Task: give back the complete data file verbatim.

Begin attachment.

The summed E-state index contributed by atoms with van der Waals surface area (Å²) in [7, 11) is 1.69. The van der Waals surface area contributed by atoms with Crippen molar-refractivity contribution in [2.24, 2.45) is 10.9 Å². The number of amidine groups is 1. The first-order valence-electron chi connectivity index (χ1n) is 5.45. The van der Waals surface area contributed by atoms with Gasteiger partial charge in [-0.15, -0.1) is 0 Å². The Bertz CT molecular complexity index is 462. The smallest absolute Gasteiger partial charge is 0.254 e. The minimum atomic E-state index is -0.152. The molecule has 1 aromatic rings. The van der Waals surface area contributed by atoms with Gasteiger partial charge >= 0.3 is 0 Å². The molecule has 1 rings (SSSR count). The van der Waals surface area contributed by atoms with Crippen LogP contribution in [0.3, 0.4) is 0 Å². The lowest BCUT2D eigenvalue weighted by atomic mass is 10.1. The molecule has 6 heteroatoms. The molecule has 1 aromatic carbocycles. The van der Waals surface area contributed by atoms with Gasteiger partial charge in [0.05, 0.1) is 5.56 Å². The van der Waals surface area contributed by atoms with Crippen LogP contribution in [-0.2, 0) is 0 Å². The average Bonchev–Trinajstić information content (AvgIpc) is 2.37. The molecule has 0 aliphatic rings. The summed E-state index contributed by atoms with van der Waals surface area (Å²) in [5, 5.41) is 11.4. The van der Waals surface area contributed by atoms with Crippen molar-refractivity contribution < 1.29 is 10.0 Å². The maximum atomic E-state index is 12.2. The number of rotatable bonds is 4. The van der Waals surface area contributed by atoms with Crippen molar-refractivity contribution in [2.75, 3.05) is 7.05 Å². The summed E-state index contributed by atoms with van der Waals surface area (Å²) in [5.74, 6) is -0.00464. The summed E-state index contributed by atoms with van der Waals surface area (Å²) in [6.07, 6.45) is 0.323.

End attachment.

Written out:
The summed E-state index contributed by atoms with van der Waals surface area (Å²) in [7, 11) is 1.69. The van der Waals surface area contributed by atoms with Crippen molar-refractivity contribution in [2.24, 2.45) is 10.9 Å². The number of amidine groups is 1. The first-order valence-electron chi connectivity index (χ1n) is 5.45. The van der Waals surface area contributed by atoms with Gasteiger partial charge in [-0.15, -0.1) is 0 Å². The Bertz CT molecular complexity index is 462. The smallest absolute Gasteiger partial charge is 0.254 e. The minimum atomic E-state index is -0.152. The molecule has 1 aromatic rings. The van der Waals surface area contributed by atoms with Gasteiger partial charge >= 0.3 is 0 Å². The molecule has 1 rings (SSSR count). The van der Waals surface area contributed by atoms with Crippen LogP contribution in [0.3, 0.4) is 0 Å². The lowest BCUT2D eigenvalue weighted by atomic mass is 10.1. The molecule has 6 heteroatoms. The molecule has 1 aromatic carbocycles. The van der Waals surface area contributed by atoms with Gasteiger partial charge in [0.05, 0.1) is 5.56 Å². The van der Waals surface area contributed by atoms with Crippen LogP contribution in [-0.2, 0) is 0 Å². The average Bonchev–Trinajstić information content (AvgIpc) is 2.37. The molecule has 0 aliphatic rings. The summed E-state index contributed by atoms with van der Waals surface area (Å²) in [5, 5.41) is 11.4. The van der Waals surface area contributed by atoms with Crippen molar-refractivity contribution < 1.29 is 10.0 Å². The maximum atomic E-state index is 12.2. The number of rotatable bonds is 4. The van der Waals surface area contributed by atoms with Crippen molar-refractivity contribution in [2.75, 3.05) is 7.05 Å². The summed E-state index contributed by atoms with van der Waals surface area (Å²) in [5.74, 6) is -0.00464. The summed E-state index contributed by atoms with van der Waals surface area (Å²) in [6.07, 6.45) is 0.323.